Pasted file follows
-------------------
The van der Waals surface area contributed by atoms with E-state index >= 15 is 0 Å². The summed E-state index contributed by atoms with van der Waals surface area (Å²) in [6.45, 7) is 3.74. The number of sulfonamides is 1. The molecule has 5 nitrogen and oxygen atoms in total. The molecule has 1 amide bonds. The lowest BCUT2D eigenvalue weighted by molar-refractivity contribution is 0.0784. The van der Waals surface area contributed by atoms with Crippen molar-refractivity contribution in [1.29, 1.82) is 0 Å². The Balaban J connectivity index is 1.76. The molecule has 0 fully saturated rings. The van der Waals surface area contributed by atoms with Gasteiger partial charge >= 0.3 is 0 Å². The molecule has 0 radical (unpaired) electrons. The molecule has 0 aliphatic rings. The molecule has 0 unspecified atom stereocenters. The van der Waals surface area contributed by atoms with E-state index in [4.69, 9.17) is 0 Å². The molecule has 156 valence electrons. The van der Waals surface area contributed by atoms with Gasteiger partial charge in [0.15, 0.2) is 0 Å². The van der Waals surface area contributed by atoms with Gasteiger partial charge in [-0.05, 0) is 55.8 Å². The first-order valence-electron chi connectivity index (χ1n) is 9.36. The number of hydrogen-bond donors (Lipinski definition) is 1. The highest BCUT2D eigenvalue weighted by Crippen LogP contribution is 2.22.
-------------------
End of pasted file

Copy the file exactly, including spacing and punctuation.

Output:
The van der Waals surface area contributed by atoms with E-state index >= 15 is 0 Å². The summed E-state index contributed by atoms with van der Waals surface area (Å²) in [6.45, 7) is 3.74. The number of sulfonamides is 1. The molecule has 5 nitrogen and oxygen atoms in total. The molecule has 1 amide bonds. The lowest BCUT2D eigenvalue weighted by molar-refractivity contribution is 0.0784. The van der Waals surface area contributed by atoms with Crippen molar-refractivity contribution in [1.29, 1.82) is 0 Å². The Balaban J connectivity index is 1.76. The molecule has 0 fully saturated rings. The van der Waals surface area contributed by atoms with Gasteiger partial charge >= 0.3 is 0 Å². The molecule has 0 radical (unpaired) electrons. The molecule has 0 aliphatic rings. The molecule has 0 unspecified atom stereocenters. The van der Waals surface area contributed by atoms with E-state index in [4.69, 9.17) is 0 Å². The molecule has 156 valence electrons. The van der Waals surface area contributed by atoms with Gasteiger partial charge in [0.15, 0.2) is 0 Å². The van der Waals surface area contributed by atoms with Gasteiger partial charge in [-0.05, 0) is 55.8 Å². The first-order valence-electron chi connectivity index (χ1n) is 9.36. The number of hydrogen-bond donors (Lipinski definition) is 1. The highest BCUT2D eigenvalue weighted by Crippen LogP contribution is 2.22.